The Dolphins had to study Kilgore. That hurdle cleared, the Dolphins had to make sure Kilgore would report to them if they made the trade because there were other teams involved, so he had leverage which one he would allow himself to be traded to.
“I appreciate how (49’ers head coach) Kyle (Shanahan) and (general manager) John Lynch got me in a position where I can be successful,” Kilgore said. “They could have traded me anywhere but I think they did the right thing by putting me in a position that they know I can be successful, and putting me with a staff that loves the game and that are good people.”
Notice nothing has been said about compensation. The truth is the Niners never made a big deal about that part of the deal. They needed to move Kilgore. They needed him to report to a team he was comfortable going to.
The exchange of seventh-round picks was almost an afterthought.
But, I’m told, the Dolphins are nonetheless proud of the fact they got what they consider to be a bargain in the trade.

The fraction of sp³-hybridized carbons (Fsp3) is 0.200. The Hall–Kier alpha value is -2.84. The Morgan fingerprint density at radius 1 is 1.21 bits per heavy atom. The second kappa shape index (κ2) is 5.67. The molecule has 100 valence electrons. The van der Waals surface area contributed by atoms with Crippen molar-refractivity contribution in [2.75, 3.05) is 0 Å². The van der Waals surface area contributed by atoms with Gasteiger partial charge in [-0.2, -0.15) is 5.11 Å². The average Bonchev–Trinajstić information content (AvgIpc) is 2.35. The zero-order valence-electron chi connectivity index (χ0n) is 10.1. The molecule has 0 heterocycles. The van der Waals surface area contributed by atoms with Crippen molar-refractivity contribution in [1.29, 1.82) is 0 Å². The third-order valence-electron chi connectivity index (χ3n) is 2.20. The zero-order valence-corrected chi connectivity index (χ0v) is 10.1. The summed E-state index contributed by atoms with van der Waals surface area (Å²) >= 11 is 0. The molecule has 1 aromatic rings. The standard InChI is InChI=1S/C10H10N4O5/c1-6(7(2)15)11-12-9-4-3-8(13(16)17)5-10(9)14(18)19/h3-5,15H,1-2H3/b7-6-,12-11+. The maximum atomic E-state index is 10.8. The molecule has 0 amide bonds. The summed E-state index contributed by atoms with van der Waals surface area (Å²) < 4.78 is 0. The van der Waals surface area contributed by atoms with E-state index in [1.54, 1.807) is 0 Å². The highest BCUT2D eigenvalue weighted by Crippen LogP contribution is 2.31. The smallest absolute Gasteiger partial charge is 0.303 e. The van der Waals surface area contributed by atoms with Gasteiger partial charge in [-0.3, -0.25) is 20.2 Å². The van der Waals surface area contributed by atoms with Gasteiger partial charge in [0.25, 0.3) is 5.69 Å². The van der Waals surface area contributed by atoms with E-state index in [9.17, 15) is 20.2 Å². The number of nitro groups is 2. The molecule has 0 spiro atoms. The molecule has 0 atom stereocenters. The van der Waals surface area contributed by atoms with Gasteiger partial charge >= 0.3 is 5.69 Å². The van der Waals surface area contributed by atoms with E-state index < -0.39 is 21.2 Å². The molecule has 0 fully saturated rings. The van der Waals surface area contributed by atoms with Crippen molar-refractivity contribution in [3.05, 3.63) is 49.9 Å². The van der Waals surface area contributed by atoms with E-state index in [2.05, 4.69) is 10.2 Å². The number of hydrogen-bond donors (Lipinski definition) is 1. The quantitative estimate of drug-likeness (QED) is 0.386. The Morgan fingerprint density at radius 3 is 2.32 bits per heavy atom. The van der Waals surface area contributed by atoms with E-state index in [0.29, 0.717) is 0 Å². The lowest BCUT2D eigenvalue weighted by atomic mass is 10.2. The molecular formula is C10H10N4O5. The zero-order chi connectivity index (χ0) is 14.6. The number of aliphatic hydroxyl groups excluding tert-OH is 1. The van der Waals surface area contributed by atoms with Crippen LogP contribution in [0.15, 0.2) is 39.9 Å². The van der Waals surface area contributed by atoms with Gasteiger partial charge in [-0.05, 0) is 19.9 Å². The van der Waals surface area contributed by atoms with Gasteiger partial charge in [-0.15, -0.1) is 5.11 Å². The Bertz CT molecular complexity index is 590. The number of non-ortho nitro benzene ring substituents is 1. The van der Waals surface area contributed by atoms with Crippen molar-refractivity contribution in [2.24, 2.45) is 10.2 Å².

With that trade agreed to, mostly overnight and into the next morning, the Dolphins then had to move on from Pouncey. Why?
Because for all the talk you hear that salary cap doesn’t matter, and the hip injury could be managed, and Pouncey was an elite player, the problem presented by all those when considered in unison gave Miami its answer on what to do.
Making the trade would allow Miami to:
Cut Pouncey and save cap space that was used to sign Josh Sitton.
Erase the possibility if not probability that Pouncey’s hip injury would keep him from practicing all the time (best case scenario) or cost him games during the season (worst case scenario).
And Pouncey had been elite but was now something less than that with the chances of him being better in a year or two diminishing with time.